Fired from his job as Game and Fish Warden after wrapping up his colorful sixth case (In Plain Sight, 2006), Joe Pickett returns to nab the perpetrator of the perfect crime.
According to his own confession, small-time lawyer Clay McCann, feeling bullied and insulted by four campers he encountered in Yellowstone Park, shot them dead. A ingenious technicality he’s discovered, however, prevents him from being tried and convicted. Wyoming Governor Spencer Rulon, a former prosecutor, can only slap McCann’s wrist, but he’s determined to figure out what Rick Hoening, one of the victims, meant by an email that hinted at secrets that could have a major impact on the state’s financial health. So he asks Joe, now working as foreman at his father-in-law’s ranch, to poke around the park while maintaining full deniability for the Governor. The situation stinks, but Joe’s so eager to get away from his wife’s poisonous mother and go back to his old job that he agrees, and in short order there’s a spate of new killings to deal with—some committed by McCann, some not. As usual, there’s little mystery about which of the sketchy suspects is behind the skullduggery. But, as usual, the central situation is so strong, the continuing characters so appealing and the spectacular landscape so lovingly evoked that it doesn’t matter.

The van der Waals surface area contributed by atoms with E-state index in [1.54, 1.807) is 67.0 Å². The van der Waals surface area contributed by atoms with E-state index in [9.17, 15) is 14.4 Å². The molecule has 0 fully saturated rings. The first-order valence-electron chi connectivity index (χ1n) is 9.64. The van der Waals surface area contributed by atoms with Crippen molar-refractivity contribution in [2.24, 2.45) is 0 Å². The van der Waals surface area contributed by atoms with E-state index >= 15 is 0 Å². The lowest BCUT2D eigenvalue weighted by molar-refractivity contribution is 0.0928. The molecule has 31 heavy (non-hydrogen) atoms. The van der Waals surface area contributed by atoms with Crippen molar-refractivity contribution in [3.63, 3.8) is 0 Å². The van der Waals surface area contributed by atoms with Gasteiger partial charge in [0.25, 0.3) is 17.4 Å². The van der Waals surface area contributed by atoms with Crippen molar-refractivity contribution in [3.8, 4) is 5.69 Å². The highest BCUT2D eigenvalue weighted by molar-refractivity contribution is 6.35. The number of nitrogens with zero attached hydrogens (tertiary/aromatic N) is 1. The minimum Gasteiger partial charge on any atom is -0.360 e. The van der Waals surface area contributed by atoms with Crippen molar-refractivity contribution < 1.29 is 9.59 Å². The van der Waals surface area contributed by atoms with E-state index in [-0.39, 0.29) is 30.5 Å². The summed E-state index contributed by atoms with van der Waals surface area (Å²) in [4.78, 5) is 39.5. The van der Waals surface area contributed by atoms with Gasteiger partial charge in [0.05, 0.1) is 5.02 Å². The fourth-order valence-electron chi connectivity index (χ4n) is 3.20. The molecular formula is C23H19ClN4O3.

Middling for this fine series, which automatically makes it one of the season’s highlights.